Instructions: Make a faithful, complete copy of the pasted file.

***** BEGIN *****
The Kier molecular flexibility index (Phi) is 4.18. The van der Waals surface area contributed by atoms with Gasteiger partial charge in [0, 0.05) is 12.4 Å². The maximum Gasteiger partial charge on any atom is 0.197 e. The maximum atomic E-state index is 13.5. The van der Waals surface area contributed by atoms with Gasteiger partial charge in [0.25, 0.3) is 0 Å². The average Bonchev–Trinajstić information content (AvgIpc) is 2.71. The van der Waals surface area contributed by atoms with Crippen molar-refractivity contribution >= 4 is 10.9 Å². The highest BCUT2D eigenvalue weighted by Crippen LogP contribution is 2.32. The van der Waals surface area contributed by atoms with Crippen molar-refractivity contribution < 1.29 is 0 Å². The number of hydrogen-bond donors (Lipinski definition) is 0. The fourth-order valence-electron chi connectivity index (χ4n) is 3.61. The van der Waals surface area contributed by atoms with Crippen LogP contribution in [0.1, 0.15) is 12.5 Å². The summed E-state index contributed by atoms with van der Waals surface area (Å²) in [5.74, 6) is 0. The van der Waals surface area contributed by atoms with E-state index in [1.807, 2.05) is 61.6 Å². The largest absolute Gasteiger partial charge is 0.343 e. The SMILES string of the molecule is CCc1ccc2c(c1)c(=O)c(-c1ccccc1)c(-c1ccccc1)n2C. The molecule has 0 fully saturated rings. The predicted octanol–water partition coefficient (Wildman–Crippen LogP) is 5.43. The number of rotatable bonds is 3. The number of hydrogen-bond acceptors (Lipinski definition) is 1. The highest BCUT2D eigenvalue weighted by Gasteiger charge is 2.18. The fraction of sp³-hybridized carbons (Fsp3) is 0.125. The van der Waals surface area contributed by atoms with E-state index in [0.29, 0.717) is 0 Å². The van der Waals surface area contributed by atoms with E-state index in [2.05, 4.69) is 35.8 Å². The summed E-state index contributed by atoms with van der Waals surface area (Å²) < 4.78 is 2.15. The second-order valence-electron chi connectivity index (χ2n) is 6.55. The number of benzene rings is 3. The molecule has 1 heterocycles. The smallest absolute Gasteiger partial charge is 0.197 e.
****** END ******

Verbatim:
The Kier molecular flexibility index (Phi) is 4.18. The van der Waals surface area contributed by atoms with Gasteiger partial charge in [0, 0.05) is 12.4 Å². The maximum Gasteiger partial charge on any atom is 0.197 e. The maximum atomic E-state index is 13.5. The van der Waals surface area contributed by atoms with Gasteiger partial charge in [0.25, 0.3) is 0 Å². The average Bonchev–Trinajstić information content (AvgIpc) is 2.71. The van der Waals surface area contributed by atoms with Crippen molar-refractivity contribution >= 4 is 10.9 Å². The highest BCUT2D eigenvalue weighted by Crippen LogP contribution is 2.32. The van der Waals surface area contributed by atoms with Crippen molar-refractivity contribution < 1.29 is 0 Å². The number of hydrogen-bond donors (Lipinski definition) is 0. The fourth-order valence-electron chi connectivity index (χ4n) is 3.61. The van der Waals surface area contributed by atoms with Crippen LogP contribution in [0.1, 0.15) is 12.5 Å². The summed E-state index contributed by atoms with van der Waals surface area (Å²) in [5.74, 6) is 0. The van der Waals surface area contributed by atoms with E-state index in [1.807, 2.05) is 61.6 Å². The largest absolute Gasteiger partial charge is 0.343 e. The SMILES string of the molecule is CCc1ccc2c(c1)c(=O)c(-c1ccccc1)c(-c1ccccc1)n2C. The molecule has 0 fully saturated rings. The predicted octanol–water partition coefficient (Wildman–Crippen LogP) is 5.43. The number of rotatable bonds is 3. The number of hydrogen-bond acceptors (Lipinski definition) is 1. The highest BCUT2D eigenvalue weighted by Gasteiger charge is 2.18. The fraction of sp³-hybridized carbons (Fsp3) is 0.125. The van der Waals surface area contributed by atoms with E-state index in [0.29, 0.717) is 0 Å². The van der Waals surface area contributed by atoms with E-state index in [2.05, 4.69) is 35.8 Å². The summed E-state index contributed by atoms with van der Waals surface area (Å²) < 4.78 is 2.15. The second-order valence-electron chi connectivity index (χ2n) is 6.55. The number of benzene rings is 3. The molecule has 1 heterocycles. The smallest absolute Gasteiger partial charge is 0.197 e.